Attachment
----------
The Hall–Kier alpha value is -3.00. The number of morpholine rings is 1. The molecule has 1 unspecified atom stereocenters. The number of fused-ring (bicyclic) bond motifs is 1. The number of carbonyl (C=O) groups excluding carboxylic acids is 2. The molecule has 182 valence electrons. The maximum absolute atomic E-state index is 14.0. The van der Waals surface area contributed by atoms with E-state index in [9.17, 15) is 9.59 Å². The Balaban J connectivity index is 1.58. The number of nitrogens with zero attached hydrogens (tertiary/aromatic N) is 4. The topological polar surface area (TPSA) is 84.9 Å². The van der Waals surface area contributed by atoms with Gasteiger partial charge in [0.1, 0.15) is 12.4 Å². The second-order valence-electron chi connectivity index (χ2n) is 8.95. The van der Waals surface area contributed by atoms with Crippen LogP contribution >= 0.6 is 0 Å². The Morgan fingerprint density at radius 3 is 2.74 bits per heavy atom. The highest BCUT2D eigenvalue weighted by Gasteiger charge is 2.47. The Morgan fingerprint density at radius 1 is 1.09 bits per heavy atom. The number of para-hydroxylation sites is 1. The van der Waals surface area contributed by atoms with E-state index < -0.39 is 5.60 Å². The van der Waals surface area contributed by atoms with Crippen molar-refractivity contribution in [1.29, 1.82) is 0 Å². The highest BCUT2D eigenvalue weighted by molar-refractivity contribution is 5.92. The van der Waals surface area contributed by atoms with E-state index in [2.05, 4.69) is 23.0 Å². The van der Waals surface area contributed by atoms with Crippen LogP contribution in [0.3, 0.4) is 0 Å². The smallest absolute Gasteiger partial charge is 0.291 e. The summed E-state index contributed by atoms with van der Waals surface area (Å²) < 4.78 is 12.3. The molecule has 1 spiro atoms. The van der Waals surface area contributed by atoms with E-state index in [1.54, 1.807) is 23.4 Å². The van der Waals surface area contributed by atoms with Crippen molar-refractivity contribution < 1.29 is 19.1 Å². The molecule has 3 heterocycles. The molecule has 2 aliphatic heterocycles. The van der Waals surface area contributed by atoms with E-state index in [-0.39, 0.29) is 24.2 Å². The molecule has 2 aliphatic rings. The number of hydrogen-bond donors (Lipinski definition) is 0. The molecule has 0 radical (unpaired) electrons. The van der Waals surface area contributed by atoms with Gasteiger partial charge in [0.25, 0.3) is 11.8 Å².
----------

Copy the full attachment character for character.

The Hall–Kier alpha value is -3.00. The number of morpholine rings is 1. The molecule has 1 unspecified atom stereocenters. The number of fused-ring (bicyclic) bond motifs is 1. The number of carbonyl (C=O) groups excluding carboxylic acids is 2. The molecule has 182 valence electrons. The maximum absolute atomic E-state index is 14.0. The van der Waals surface area contributed by atoms with E-state index in [9.17, 15) is 9.59 Å². The Balaban J connectivity index is 1.58. The number of nitrogens with zero attached hydrogens (tertiary/aromatic N) is 4. The topological polar surface area (TPSA) is 84.9 Å². The van der Waals surface area contributed by atoms with Gasteiger partial charge in [0.1, 0.15) is 12.4 Å². The second-order valence-electron chi connectivity index (χ2n) is 8.95. The van der Waals surface area contributed by atoms with Crippen LogP contribution >= 0.6 is 0 Å². The Morgan fingerprint density at radius 3 is 2.74 bits per heavy atom. The highest BCUT2D eigenvalue weighted by Gasteiger charge is 2.47. The Morgan fingerprint density at radius 1 is 1.09 bits per heavy atom. The number of para-hydroxylation sites is 1. The van der Waals surface area contributed by atoms with E-state index < -0.39 is 5.60 Å². The van der Waals surface area contributed by atoms with Crippen molar-refractivity contribution in [1.29, 1.82) is 0 Å². The highest BCUT2D eigenvalue weighted by molar-refractivity contribution is 5.92. The van der Waals surface area contributed by atoms with E-state index in [2.05, 4.69) is 23.0 Å². The van der Waals surface area contributed by atoms with Crippen LogP contribution in [0.3, 0.4) is 0 Å². The smallest absolute Gasteiger partial charge is 0.291 e. The summed E-state index contributed by atoms with van der Waals surface area (Å²) < 4.78 is 12.3. The molecule has 1 spiro atoms. The van der Waals surface area contributed by atoms with E-state index in [1.54, 1.807) is 23.4 Å². The van der Waals surface area contributed by atoms with Crippen molar-refractivity contribution < 1.29 is 19.1 Å². The molecule has 3 heterocycles. The molecule has 2 aliphatic heterocycles. The van der Waals surface area contributed by atoms with E-state index in [-0.39, 0.29) is 24.2 Å². The molecule has 2 aliphatic rings. The number of hydrogen-bond donors (Lipinski definition) is 0. The molecule has 0 radical (unpaired) electrons. The van der Waals surface area contributed by atoms with Gasteiger partial charge in [0.25, 0.3) is 11.8 Å².